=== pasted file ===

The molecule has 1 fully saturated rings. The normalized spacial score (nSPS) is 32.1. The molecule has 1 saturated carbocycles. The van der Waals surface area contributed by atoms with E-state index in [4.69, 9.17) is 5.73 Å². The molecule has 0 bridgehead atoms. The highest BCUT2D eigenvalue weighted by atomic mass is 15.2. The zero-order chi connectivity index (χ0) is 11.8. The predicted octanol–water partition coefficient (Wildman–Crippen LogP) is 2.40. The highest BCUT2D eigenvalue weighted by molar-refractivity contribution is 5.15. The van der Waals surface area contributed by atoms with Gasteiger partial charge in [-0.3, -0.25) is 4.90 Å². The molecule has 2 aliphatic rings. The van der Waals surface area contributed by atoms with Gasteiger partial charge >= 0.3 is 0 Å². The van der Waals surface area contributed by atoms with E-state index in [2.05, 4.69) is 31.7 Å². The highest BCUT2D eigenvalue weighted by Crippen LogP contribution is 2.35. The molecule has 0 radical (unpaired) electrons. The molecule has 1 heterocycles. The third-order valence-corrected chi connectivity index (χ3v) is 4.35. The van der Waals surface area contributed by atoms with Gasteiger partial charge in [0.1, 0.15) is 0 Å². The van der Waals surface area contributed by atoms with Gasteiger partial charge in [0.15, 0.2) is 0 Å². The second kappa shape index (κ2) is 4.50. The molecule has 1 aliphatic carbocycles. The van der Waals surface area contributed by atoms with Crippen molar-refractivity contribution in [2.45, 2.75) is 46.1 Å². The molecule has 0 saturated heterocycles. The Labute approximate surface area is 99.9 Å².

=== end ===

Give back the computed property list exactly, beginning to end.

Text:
The molecule has 1 fully saturated rings. The normalized spacial score (nSPS) is 32.1. The molecule has 1 saturated carbocycles. The van der Waals surface area contributed by atoms with E-state index in [4.69, 9.17) is 5.73 Å². The molecule has 0 bridgehead atoms. The highest BCUT2D eigenvalue weighted by atomic mass is 15.2. The zero-order chi connectivity index (χ0) is 11.8. The predicted octanol–water partition coefficient (Wildman–Crippen LogP) is 2.40. The highest BCUT2D eigenvalue weighted by molar-refractivity contribution is 5.15. The van der Waals surface area contributed by atoms with Gasteiger partial charge in [-0.3, -0.25) is 4.90 Å². The molecule has 2 aliphatic rings. The van der Waals surface area contributed by atoms with Gasteiger partial charge >= 0.3 is 0 Å². The van der Waals surface area contributed by atoms with E-state index in [2.05, 4.69) is 31.7 Å². The highest BCUT2D eigenvalue weighted by Crippen LogP contribution is 2.35. The molecule has 0 radical (unpaired) electrons. The molecule has 1 heterocycles. The third-order valence-corrected chi connectivity index (χ3v) is 4.35. The van der Waals surface area contributed by atoms with Gasteiger partial charge in [0.1, 0.15) is 0 Å². The van der Waals surface area contributed by atoms with Gasteiger partial charge in [0.15, 0.2) is 0 Å². The second kappa shape index (κ2) is 4.50. The molecule has 1 aliphatic carbocycles. The van der Waals surface area contributed by atoms with Crippen molar-refractivity contribution in [2.45, 2.75) is 46.1 Å². The molecule has 0 saturated heterocycles. The Labute approximate surface area is 99.9 Å².